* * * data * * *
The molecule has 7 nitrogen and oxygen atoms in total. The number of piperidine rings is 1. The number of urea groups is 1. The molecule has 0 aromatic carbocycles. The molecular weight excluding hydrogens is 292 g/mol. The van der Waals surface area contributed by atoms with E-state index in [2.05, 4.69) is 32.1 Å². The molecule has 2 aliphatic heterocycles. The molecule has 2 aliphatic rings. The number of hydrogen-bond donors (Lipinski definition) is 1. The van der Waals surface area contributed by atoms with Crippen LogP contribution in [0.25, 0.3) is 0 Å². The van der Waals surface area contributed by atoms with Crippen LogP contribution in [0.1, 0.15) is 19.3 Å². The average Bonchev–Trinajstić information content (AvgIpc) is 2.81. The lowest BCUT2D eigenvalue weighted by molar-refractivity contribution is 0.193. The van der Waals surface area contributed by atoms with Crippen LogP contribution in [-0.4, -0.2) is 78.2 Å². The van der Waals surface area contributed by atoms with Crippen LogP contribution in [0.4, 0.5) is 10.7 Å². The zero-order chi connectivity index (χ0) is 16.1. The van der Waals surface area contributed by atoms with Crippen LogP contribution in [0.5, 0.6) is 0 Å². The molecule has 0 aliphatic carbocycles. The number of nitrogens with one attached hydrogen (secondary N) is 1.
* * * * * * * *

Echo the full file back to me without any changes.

The molecule has 7 nitrogen and oxygen atoms in total. The number of piperidine rings is 1. The number of urea groups is 1. The molecule has 0 aromatic carbocycles. The molecular weight excluding hydrogens is 292 g/mol. The van der Waals surface area contributed by atoms with E-state index in [2.05, 4.69) is 32.1 Å². The molecule has 2 aliphatic heterocycles. The molecule has 2 aliphatic rings. The number of hydrogen-bond donors (Lipinski definition) is 1. The van der Waals surface area contributed by atoms with Crippen LogP contribution in [0.25, 0.3) is 0 Å². The van der Waals surface area contributed by atoms with Crippen LogP contribution in [0.1, 0.15) is 19.3 Å². The average Bonchev–Trinajstić information content (AvgIpc) is 2.81. The lowest BCUT2D eigenvalue weighted by molar-refractivity contribution is 0.193. The van der Waals surface area contributed by atoms with Crippen LogP contribution in [-0.4, -0.2) is 78.2 Å². The van der Waals surface area contributed by atoms with Crippen LogP contribution in [0.4, 0.5) is 10.7 Å². The zero-order chi connectivity index (χ0) is 16.1. The van der Waals surface area contributed by atoms with Crippen LogP contribution in [0.5, 0.6) is 0 Å². The molecule has 0 aliphatic carbocycles. The number of nitrogens with one attached hydrogen (secondary N) is 1.